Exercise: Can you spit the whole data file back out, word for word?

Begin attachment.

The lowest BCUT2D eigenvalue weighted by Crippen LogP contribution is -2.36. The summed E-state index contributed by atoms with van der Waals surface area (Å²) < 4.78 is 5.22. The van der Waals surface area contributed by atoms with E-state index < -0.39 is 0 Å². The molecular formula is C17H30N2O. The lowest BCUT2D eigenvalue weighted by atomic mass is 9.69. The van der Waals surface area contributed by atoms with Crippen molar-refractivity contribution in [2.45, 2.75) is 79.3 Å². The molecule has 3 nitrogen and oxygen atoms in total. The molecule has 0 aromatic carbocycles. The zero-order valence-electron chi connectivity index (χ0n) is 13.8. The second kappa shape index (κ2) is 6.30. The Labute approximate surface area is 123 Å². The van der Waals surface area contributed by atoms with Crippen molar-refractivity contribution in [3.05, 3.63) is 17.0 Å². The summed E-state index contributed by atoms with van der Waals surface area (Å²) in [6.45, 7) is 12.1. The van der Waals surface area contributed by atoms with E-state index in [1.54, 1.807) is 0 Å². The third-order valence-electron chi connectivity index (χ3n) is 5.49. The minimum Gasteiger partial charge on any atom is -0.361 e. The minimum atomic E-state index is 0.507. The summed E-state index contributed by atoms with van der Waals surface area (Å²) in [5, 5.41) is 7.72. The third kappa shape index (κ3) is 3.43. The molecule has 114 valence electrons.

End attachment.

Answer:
The lowest BCUT2D eigenvalue weighted by Crippen LogP contribution is -2.36. The summed E-state index contributed by atoms with van der Waals surface area (Å²) < 4.78 is 5.22. The van der Waals surface area contributed by atoms with E-state index < -0.39 is 0 Å². The molecular formula is C17H30N2O. The lowest BCUT2D eigenvalue weighted by atomic mass is 9.69. The van der Waals surface area contributed by atoms with Crippen molar-refractivity contribution in [2.45, 2.75) is 79.3 Å². The molecule has 3 nitrogen and oxygen atoms in total. The molecule has 0 aromatic carbocycles. The zero-order valence-electron chi connectivity index (χ0n) is 13.8. The second kappa shape index (κ2) is 6.30. The Labute approximate surface area is 123 Å². The van der Waals surface area contributed by atoms with Crippen molar-refractivity contribution in [3.05, 3.63) is 17.0 Å². The summed E-state index contributed by atoms with van der Waals surface area (Å²) in [6.45, 7) is 12.1. The van der Waals surface area contributed by atoms with E-state index in [1.54, 1.807) is 0 Å². The third-order valence-electron chi connectivity index (χ3n) is 5.49. The minimum Gasteiger partial charge on any atom is -0.361 e. The minimum atomic E-state index is 0.507. The summed E-state index contributed by atoms with van der Waals surface area (Å²) in [5, 5.41) is 7.72. The third kappa shape index (κ3) is 3.43. The molecule has 114 valence electrons.